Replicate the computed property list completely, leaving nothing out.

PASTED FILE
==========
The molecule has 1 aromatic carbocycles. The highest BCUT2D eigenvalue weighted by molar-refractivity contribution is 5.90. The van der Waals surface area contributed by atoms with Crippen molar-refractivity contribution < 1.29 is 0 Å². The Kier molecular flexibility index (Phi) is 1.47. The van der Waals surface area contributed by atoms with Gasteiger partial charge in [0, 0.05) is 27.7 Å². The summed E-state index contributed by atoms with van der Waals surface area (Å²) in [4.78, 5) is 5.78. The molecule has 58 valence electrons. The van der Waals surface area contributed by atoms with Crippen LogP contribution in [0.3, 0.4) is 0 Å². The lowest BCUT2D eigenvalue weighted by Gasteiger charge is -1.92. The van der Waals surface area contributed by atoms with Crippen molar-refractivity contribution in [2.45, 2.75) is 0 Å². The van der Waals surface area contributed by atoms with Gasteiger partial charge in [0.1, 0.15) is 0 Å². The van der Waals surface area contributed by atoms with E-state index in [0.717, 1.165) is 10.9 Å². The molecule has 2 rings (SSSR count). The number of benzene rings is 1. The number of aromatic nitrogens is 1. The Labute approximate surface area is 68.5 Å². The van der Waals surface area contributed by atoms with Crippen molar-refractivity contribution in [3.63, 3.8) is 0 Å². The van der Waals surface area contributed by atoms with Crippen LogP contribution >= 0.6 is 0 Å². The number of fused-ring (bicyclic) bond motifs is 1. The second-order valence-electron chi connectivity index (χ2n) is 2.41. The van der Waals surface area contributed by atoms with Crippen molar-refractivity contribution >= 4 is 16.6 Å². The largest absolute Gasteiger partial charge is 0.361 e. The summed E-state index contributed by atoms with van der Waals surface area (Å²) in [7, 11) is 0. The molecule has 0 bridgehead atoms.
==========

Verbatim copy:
The molecule has 1 aromatic carbocycles. The highest BCUT2D eigenvalue weighted by molar-refractivity contribution is 5.90. The van der Waals surface area contributed by atoms with Crippen molar-refractivity contribution < 1.29 is 0 Å². The Kier molecular flexibility index (Phi) is 1.47. The van der Waals surface area contributed by atoms with Gasteiger partial charge in [0, 0.05) is 27.7 Å². The summed E-state index contributed by atoms with van der Waals surface area (Å²) in [4.78, 5) is 5.78. The molecule has 58 valence electrons. The van der Waals surface area contributed by atoms with Crippen LogP contribution in [0.3, 0.4) is 0 Å². The lowest BCUT2D eigenvalue weighted by Gasteiger charge is -1.92. The van der Waals surface area contributed by atoms with Crippen molar-refractivity contribution in [2.45, 2.75) is 0 Å². The van der Waals surface area contributed by atoms with Gasteiger partial charge in [0.1, 0.15) is 0 Å². The van der Waals surface area contributed by atoms with E-state index in [0.717, 1.165) is 10.9 Å². The molecule has 2 rings (SSSR count). The number of benzene rings is 1. The number of aromatic nitrogens is 1. The Labute approximate surface area is 68.5 Å². The van der Waals surface area contributed by atoms with Crippen molar-refractivity contribution in [3.63, 3.8) is 0 Å². The van der Waals surface area contributed by atoms with Crippen LogP contribution >= 0.6 is 0 Å². The number of fused-ring (bicyclic) bond motifs is 1. The second-order valence-electron chi connectivity index (χ2n) is 2.41. The van der Waals surface area contributed by atoms with Crippen molar-refractivity contribution >= 4 is 16.6 Å². The largest absolute Gasteiger partial charge is 0.361 e. The summed E-state index contributed by atoms with van der Waals surface area (Å²) in [7, 11) is 0. The molecule has 0 bridgehead atoms.